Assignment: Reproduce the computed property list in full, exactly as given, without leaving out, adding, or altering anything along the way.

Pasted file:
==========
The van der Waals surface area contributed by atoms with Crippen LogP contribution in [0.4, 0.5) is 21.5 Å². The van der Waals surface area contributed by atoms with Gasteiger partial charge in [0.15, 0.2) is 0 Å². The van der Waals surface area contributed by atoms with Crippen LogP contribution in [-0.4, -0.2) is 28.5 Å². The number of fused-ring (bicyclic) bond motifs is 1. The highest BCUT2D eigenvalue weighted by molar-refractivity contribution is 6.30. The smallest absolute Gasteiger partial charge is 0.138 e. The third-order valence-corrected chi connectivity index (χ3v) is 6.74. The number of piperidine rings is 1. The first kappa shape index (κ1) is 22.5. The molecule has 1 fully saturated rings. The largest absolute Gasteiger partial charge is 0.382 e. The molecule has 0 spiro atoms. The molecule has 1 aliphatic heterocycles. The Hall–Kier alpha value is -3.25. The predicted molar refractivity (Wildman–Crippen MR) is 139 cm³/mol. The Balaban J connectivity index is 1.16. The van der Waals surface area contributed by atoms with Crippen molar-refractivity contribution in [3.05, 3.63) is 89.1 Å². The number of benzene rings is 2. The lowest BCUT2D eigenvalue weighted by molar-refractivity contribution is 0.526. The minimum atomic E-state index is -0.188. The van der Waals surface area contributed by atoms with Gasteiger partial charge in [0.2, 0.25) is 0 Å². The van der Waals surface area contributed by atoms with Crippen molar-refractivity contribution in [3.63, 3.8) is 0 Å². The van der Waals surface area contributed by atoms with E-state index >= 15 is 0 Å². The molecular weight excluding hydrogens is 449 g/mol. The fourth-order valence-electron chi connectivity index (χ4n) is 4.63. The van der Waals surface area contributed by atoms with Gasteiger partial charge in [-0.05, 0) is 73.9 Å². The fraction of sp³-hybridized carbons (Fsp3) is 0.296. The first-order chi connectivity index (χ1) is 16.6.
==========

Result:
The van der Waals surface area contributed by atoms with Crippen LogP contribution in [0.4, 0.5) is 21.5 Å². The van der Waals surface area contributed by atoms with Gasteiger partial charge in [0.15, 0.2) is 0 Å². The van der Waals surface area contributed by atoms with Crippen LogP contribution in [-0.4, -0.2) is 28.5 Å². The number of fused-ring (bicyclic) bond motifs is 1. The highest BCUT2D eigenvalue weighted by molar-refractivity contribution is 6.30. The smallest absolute Gasteiger partial charge is 0.138 e. The third-order valence-corrected chi connectivity index (χ3v) is 6.74. The number of piperidine rings is 1. The first kappa shape index (κ1) is 22.5. The molecule has 1 fully saturated rings. The largest absolute Gasteiger partial charge is 0.382 e. The molecule has 0 spiro atoms. The molecule has 1 aliphatic heterocycles. The Hall–Kier alpha value is -3.25. The predicted molar refractivity (Wildman–Crippen MR) is 139 cm³/mol. The Balaban J connectivity index is 1.16. The van der Waals surface area contributed by atoms with Crippen molar-refractivity contribution in [3.05, 3.63) is 89.1 Å². The number of benzene rings is 2. The lowest BCUT2D eigenvalue weighted by molar-refractivity contribution is 0.526. The minimum atomic E-state index is -0.188. The van der Waals surface area contributed by atoms with Gasteiger partial charge in [0.2, 0.25) is 0 Å². The van der Waals surface area contributed by atoms with Crippen molar-refractivity contribution in [3.63, 3.8) is 0 Å². The van der Waals surface area contributed by atoms with E-state index >= 15 is 0 Å². The molecular weight excluding hydrogens is 449 g/mol. The fourth-order valence-electron chi connectivity index (χ4n) is 4.63. The van der Waals surface area contributed by atoms with Gasteiger partial charge in [-0.05, 0) is 73.9 Å². The fraction of sp³-hybridized carbons (Fsp3) is 0.296. The first-order chi connectivity index (χ1) is 16.6.